The NECR Colombia Summer Practicum

At the “Practicum in Peacebuilding: Colombia,” Negotiation and Conflict Resolution students share classrooms and field visits with students from the master’s program in peacebuilding at Universidad de Los Andes in Bogotá.

Japan Summer Practicum

In Japan, the summer practicum for 2024 will be led by Dr. Josh Fisher, an NECR instructor and the director of the Advanced Consortium on Cooperation, Conflict and Complexity at Columbia University. Titled “Clinic on Conflict and Collaboration in Natural Resource Management: Advancing Positive Peace and the SDGs,” this practicum will explore environmental sustainability through peacebuilding and by implementing Sustainable Development Goals (SDGs), something that aligns closely with Dr. Fisher’s continued research in the field.

This course will be held in partnership with Hiroshima University and will take place on their campus and in the field. Students will have the chance to work with public, private, and civil society groups on environmental management and sustainability. Lectures and select field visits will be accompanied by local experts, peacebuilders, and Hiroshima University faculty.

Last year’s practicum fieldwork included a trek to Setonaikai National Park and visits to the Saijo Sake Brewery, where students observed how water quality is maintained for sake production. This begins with forestry management in the mountains and flows down to Akitsu Bay, where many oyster farms are situated.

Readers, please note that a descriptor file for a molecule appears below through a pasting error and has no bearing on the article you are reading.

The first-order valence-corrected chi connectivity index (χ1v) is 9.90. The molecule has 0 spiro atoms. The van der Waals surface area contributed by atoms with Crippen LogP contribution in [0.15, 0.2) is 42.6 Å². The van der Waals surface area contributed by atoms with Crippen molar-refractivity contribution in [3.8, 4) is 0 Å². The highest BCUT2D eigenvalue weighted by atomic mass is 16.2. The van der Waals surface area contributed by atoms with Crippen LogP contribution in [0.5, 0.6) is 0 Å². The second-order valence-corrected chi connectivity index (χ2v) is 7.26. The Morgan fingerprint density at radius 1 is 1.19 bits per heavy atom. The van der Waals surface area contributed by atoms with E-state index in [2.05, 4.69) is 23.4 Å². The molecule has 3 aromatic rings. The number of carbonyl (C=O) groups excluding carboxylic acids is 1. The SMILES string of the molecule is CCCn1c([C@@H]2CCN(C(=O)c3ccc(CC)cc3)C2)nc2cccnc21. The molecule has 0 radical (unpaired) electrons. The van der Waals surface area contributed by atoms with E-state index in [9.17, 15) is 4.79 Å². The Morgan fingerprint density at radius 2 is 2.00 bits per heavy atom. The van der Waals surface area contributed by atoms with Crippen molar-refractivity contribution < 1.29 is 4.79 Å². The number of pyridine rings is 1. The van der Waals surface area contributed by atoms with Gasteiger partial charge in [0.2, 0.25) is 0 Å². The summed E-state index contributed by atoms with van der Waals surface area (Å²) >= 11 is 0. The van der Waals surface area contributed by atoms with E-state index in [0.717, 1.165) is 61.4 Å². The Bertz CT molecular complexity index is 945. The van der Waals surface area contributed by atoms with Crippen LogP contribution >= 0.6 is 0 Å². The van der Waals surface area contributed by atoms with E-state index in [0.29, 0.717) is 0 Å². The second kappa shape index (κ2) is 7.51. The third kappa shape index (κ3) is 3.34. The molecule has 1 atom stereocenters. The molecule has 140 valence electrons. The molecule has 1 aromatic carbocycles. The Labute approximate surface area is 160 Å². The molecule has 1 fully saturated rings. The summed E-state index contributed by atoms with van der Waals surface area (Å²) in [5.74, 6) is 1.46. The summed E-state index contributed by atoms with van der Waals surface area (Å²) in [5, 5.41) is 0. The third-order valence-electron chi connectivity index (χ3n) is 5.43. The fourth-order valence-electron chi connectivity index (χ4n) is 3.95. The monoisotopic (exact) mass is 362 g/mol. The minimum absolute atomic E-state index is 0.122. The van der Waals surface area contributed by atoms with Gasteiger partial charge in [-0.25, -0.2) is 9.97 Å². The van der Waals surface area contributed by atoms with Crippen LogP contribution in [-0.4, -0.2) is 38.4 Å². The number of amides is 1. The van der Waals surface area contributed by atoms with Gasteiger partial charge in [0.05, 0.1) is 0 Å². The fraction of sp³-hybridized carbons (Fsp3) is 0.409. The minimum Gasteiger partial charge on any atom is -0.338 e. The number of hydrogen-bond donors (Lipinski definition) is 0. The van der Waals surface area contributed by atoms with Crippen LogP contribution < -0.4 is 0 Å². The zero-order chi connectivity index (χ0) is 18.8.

“When we think about what’s required for peacebuilding and sustainability, it’s longterm engagement and sustained collaboration. Even when resources are scarce, even when diplomatic challenges are hard, that sustained engagement is critical. As a way of modeling this to the students as well for the partners that invite us in, I am committed to keeping that collaboration active,” Dr. Fisher shared in an interview about the practicum.

A Chance to Put Theory Into Practice

These summer practicums offer intensive experiences that often inform a student’s future. Faith Altman (’15SPS, Negotiation and Conflict Resolution) traveled with Dr. Fisher-Yoshida to Medellin, Colombia, to research the ongoing effects of the country’s violent history of narco-trafficking. While there, she was mesmerized by the city’s youth, who used creative expressions such as street art to make nonviolent statements. It was this firsthand experience that led her to produce a documentary with a Colombian filmmaker, BlackBook Medellin.

The summer practicums are not simply a chance to master fieldwork. They are an opportunity to take skills learned in the NECR program and put them into action.

“I look back now and think that those were some of the greatest times in my life. Being able to talk to people who are directly impacted by these conflicts is incredible,” Altman says. “I think that the connections I’ve made while I was in the program have allowed me to feel like I can now thrive in the field. I don’t consider myself an expert, but I’ve published, and I’m getting requests to review work from people who really are experts in the field. None of this would have happened had I not done the program.”

About the Program

Columbia University’s Master of Science in Negotiation and Conflict Resolution prepares students to analyze the root causes and dynamics of conflict and to transform disputes through reasoned and resourceful interventions. The program focuses on developing self-awareness, tenacity, and interpersonal competency; building common ground; opening lines of communication; ensuring representation and recognition, and building sustainable possibilities for resolution.